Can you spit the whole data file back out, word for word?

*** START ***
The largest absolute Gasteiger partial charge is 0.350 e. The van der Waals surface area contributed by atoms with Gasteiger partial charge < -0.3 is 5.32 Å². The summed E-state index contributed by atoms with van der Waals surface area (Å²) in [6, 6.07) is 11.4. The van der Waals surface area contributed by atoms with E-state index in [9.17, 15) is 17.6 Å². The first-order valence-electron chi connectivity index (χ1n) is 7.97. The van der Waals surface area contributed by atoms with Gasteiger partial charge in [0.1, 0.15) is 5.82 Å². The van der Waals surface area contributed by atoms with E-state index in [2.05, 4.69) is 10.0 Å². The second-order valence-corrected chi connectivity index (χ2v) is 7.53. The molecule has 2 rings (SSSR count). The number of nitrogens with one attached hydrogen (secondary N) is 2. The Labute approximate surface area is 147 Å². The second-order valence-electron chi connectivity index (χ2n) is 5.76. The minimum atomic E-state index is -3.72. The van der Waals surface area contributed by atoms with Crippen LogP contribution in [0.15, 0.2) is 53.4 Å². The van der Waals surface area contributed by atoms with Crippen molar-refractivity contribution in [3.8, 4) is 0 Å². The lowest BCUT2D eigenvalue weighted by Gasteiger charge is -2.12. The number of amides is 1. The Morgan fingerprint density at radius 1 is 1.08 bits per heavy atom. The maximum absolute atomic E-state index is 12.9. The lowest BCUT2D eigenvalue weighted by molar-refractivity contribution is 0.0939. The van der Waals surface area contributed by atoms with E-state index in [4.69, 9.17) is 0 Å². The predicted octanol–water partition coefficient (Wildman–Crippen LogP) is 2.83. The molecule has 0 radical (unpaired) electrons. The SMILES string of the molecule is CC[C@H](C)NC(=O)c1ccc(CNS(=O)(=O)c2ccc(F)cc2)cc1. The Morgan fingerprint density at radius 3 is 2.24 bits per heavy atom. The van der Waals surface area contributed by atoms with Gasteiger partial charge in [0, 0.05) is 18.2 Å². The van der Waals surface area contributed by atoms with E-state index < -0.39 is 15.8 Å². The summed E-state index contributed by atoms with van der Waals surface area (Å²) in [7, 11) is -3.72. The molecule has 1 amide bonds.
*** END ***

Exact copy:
The largest absolute Gasteiger partial charge is 0.350 e. The van der Waals surface area contributed by atoms with Gasteiger partial charge < -0.3 is 5.32 Å². The summed E-state index contributed by atoms with van der Waals surface area (Å²) in [6, 6.07) is 11.4. The van der Waals surface area contributed by atoms with E-state index in [9.17, 15) is 17.6 Å². The first-order valence-electron chi connectivity index (χ1n) is 7.97. The van der Waals surface area contributed by atoms with Gasteiger partial charge in [0.1, 0.15) is 5.82 Å². The van der Waals surface area contributed by atoms with E-state index in [2.05, 4.69) is 10.0 Å². The second-order valence-corrected chi connectivity index (χ2v) is 7.53. The molecule has 2 rings (SSSR count). The number of nitrogens with one attached hydrogen (secondary N) is 2. The Labute approximate surface area is 147 Å². The second-order valence-electron chi connectivity index (χ2n) is 5.76. The minimum atomic E-state index is -3.72. The van der Waals surface area contributed by atoms with Crippen LogP contribution in [0.15, 0.2) is 53.4 Å². The van der Waals surface area contributed by atoms with Crippen molar-refractivity contribution in [3.8, 4) is 0 Å². The lowest BCUT2D eigenvalue weighted by Gasteiger charge is -2.12. The number of amides is 1. The Morgan fingerprint density at radius 1 is 1.08 bits per heavy atom. The maximum absolute atomic E-state index is 12.9. The lowest BCUT2D eigenvalue weighted by molar-refractivity contribution is 0.0939. The van der Waals surface area contributed by atoms with E-state index in [4.69, 9.17) is 0 Å². The predicted octanol–water partition coefficient (Wildman–Crippen LogP) is 2.83. The molecule has 0 radical (unpaired) electrons. The SMILES string of the molecule is CC[C@H](C)NC(=O)c1ccc(CNS(=O)(=O)c2ccc(F)cc2)cc1. The Morgan fingerprint density at radius 3 is 2.24 bits per heavy atom. The van der Waals surface area contributed by atoms with Gasteiger partial charge in [0, 0.05) is 18.2 Å². The van der Waals surface area contributed by atoms with E-state index < -0.39 is 15.8 Å². The summed E-state index contributed by atoms with van der Waals surface area (Å²) in [7, 11) is -3.72. The molecule has 1 amide bonds.